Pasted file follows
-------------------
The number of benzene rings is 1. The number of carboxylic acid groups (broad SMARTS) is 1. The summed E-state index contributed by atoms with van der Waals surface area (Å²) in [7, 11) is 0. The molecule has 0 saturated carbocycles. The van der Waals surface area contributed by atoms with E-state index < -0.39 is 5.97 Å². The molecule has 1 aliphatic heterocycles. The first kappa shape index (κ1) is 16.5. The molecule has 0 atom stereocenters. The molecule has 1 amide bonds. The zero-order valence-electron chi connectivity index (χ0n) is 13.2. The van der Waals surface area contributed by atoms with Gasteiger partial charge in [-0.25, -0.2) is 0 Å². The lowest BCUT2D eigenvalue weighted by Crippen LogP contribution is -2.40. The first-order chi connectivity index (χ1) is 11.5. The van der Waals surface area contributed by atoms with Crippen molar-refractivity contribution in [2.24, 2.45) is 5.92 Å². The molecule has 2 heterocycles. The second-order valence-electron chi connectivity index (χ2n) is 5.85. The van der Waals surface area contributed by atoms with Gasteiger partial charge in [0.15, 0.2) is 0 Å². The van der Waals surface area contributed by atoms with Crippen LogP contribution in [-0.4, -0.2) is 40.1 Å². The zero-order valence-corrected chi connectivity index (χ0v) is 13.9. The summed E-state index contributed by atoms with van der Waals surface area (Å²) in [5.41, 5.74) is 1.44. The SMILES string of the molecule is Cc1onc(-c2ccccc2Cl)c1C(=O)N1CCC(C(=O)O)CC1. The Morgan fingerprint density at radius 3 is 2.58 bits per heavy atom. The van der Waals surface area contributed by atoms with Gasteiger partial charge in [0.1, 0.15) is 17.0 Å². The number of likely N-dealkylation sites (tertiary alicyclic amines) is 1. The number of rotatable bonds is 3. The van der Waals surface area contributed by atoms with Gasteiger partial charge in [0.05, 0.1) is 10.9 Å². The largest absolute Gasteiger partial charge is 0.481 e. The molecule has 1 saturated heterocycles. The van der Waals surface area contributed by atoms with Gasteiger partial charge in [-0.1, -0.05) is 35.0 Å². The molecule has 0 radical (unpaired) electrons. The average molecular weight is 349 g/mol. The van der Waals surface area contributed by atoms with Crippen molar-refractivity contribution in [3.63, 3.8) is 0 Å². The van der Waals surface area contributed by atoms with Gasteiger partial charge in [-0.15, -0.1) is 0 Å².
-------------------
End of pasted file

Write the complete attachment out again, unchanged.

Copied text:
The number of benzene rings is 1. The number of carboxylic acid groups (broad SMARTS) is 1. The summed E-state index contributed by atoms with van der Waals surface area (Å²) in [7, 11) is 0. The molecule has 0 saturated carbocycles. The van der Waals surface area contributed by atoms with E-state index < -0.39 is 5.97 Å². The molecule has 1 aliphatic heterocycles. The first kappa shape index (κ1) is 16.5. The molecule has 0 atom stereocenters. The molecule has 1 amide bonds. The zero-order valence-electron chi connectivity index (χ0n) is 13.2. The van der Waals surface area contributed by atoms with Gasteiger partial charge in [-0.25, -0.2) is 0 Å². The lowest BCUT2D eigenvalue weighted by Crippen LogP contribution is -2.40. The first-order chi connectivity index (χ1) is 11.5. The van der Waals surface area contributed by atoms with Crippen molar-refractivity contribution in [2.24, 2.45) is 5.92 Å². The molecule has 2 heterocycles. The second-order valence-electron chi connectivity index (χ2n) is 5.85. The van der Waals surface area contributed by atoms with Gasteiger partial charge in [0.15, 0.2) is 0 Å². The van der Waals surface area contributed by atoms with Crippen LogP contribution in [-0.4, -0.2) is 40.1 Å². The zero-order valence-corrected chi connectivity index (χ0v) is 13.9. The summed E-state index contributed by atoms with van der Waals surface area (Å²) in [5.41, 5.74) is 1.44. The SMILES string of the molecule is Cc1onc(-c2ccccc2Cl)c1C(=O)N1CCC(C(=O)O)CC1. The Morgan fingerprint density at radius 3 is 2.58 bits per heavy atom. The van der Waals surface area contributed by atoms with Gasteiger partial charge in [0.1, 0.15) is 17.0 Å². The number of likely N-dealkylation sites (tertiary alicyclic amines) is 1. The number of rotatable bonds is 3. The van der Waals surface area contributed by atoms with Gasteiger partial charge in [0.05, 0.1) is 10.9 Å². The largest absolute Gasteiger partial charge is 0.481 e. The molecule has 1 saturated heterocycles. The van der Waals surface area contributed by atoms with Gasteiger partial charge in [-0.1, -0.05) is 35.0 Å². The molecule has 0 radical (unpaired) electrons. The average molecular weight is 349 g/mol. The van der Waals surface area contributed by atoms with Crippen molar-refractivity contribution in [3.63, 3.8) is 0 Å². The van der Waals surface area contributed by atoms with Gasteiger partial charge in [-0.15, -0.1) is 0 Å².